NEW YORK -- Leverage is not as important as many pension plan sponsors might think.
At least that's one conclusion in a recent report by the Counterparty Risk Management Policy Group, New York, a private sector group formed in 1998 after hedge fund Long-Term Capital Management melted down. The group was formed at the request of Securities and Exchange Commission Chairman Arthur Levitt to look at ways hedge funds and their trading partners could better manage risk, thus reducing the chances of another Long-Term catastrophe.
The group recently submitted the report, called "Improving Counterparty Risk Management Practices," to the SEC chairman. It concludes: "The policy group believes that leverage, while an extremely important concept with broad intuitive appeal, is not an independent risk factor whose measure can provide useful insights for risk managers and supervisors alike. Rather, leverage is best assessed by its effects, which can be observed in the possible amplification of market risk, funding liquidity risk and asset liquidity risk."
In an interview, Michael J. Alix, senior managing director for global credit at Bear Stearns & Co., New York, who was a member of the policy group, said, "If I had a goal for the group, it would be that people understand that leverage by itself isn't useful. Leverage is the most imperfect risk statistic out there. Simplistic views of leverage can be misleading."
The report points out that it is "common wisdom that leverage has the potential to increase market risk." However, it then says that "in a world of active portfolio management, an increase in leverage may be associated with a decrease in market risk . . . By the same token, a reduction in leverage (as traditionally measured) can be associated with a rise in market risks."
"Leverage is a magnifier of risk for the assets being leveraged," said Mr. Alix. "But a leveraged portfolio of non-risky assets could be less risky than an unleveraged portfolio of more risky assets."
The report also examines the use of value-at-risk and stress testing to supplement the use of leverage in determining risk.
"Most financial intermediaries and a growing number of leveraged investors utilize one or more variants of value-at-risk to estimate, monitor and limit their market risk," the report says.
"Since all forms of VAR estimates have limitations relating to assumptions used about market parameters, market normality and liquidity, many users of VAR estimates supplement them with the results from an array of stress tests . . . As progress is made in the art of stress testing, firms will become comfortable supplementing their existing risk limits with ones based on stress tests."
Waite Rawls, chief operating officer of Ferrell Capital Management, Greenwich, Conn., was a member of the Risk Practices Working Group that produced the report with the policy group. In an interview, he said: "VAR looks at the volatility of what's being leveraged. It's a much more precise measure of risk."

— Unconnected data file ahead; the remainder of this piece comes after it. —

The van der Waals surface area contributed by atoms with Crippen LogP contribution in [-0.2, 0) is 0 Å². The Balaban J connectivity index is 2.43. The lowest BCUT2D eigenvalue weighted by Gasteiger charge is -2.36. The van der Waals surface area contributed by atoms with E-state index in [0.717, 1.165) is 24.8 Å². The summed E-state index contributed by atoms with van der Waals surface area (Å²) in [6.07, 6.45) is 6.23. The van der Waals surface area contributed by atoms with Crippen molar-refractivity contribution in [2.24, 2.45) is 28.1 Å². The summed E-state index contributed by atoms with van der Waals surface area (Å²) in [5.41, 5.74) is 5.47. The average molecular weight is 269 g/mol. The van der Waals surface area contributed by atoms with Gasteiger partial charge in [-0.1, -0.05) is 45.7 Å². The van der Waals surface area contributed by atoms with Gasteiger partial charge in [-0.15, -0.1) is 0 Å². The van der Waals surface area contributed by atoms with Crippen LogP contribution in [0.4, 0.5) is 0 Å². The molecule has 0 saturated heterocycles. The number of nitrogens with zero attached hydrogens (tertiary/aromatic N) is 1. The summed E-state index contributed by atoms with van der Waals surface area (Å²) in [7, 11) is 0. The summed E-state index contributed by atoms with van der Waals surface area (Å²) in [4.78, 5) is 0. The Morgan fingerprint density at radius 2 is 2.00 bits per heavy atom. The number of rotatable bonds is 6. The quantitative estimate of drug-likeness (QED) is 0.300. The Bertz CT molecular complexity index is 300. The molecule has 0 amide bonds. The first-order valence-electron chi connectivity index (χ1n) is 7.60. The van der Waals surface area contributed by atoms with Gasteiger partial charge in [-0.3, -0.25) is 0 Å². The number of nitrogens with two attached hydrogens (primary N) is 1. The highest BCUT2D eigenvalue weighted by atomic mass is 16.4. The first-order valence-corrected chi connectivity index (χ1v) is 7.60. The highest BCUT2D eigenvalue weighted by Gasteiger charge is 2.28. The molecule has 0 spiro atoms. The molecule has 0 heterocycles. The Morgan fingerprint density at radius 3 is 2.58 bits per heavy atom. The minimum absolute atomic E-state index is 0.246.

"VAR and leverage go hand in hand along with stress tests" to measure risk, he added. "If someone says 'value-at-risk,' they better say stress test in the next breath.
"VAR doesn't do well in abnormal markets. (One has to) combine stress tests with VAR measurement to get the best results."
He explained that when markets are under extreme conditions, such as those in the fall of 1998, "my volatility measure (VAR) doesn't capture concepts like this -- it's true in illiquid markets in times of stress."
There is "not a consensus on how to do stress tests," said Mr. Rawls. "The issue is to know there are parts of your portfolio that can really get screwy and how do you measure it."
The report offers stress testing components: an initial stress loss; potential capital withdrawal; and liquidation-induced losses, both realized and unrealized.
"Leverage is an assumption that goes into stress tests," said Mr. Alix. When assets are stress-tested, "leverage accelerates the rate of decline for a given portfolio of assets," he added.
"You can measure risk (of a portfolio) using stress tests. To the extent (the assets) are leveraged, it will have a greater affect on net asset value," said Mr. Alix.
The report concludes: "Experience with past market crises suggests that the most useful way to evaluate leverage is not as an independent source of risk, but as a factor that can accentuate market, credit and liquidity risks. When those crises occur, these three elements of risk interact."
If companies in the marketplace had been doing all the things that the report recommends, "Long-Term Capital wouldn't have been able to have the effect on the market that it did," said Mr. Alix. "But we would still have market disruptions," he said. "I'm always surprised at the speed with which things can unravel."
"If you do all the stuff in the report," you would diminish the potential for many market problems, according to Mr. Rawls.
But there's one important lesson from the Long-Term Capital situation that the report didn't deal with: "Even a group of guys who are so smart are still capable of screwing up and need watching," he said.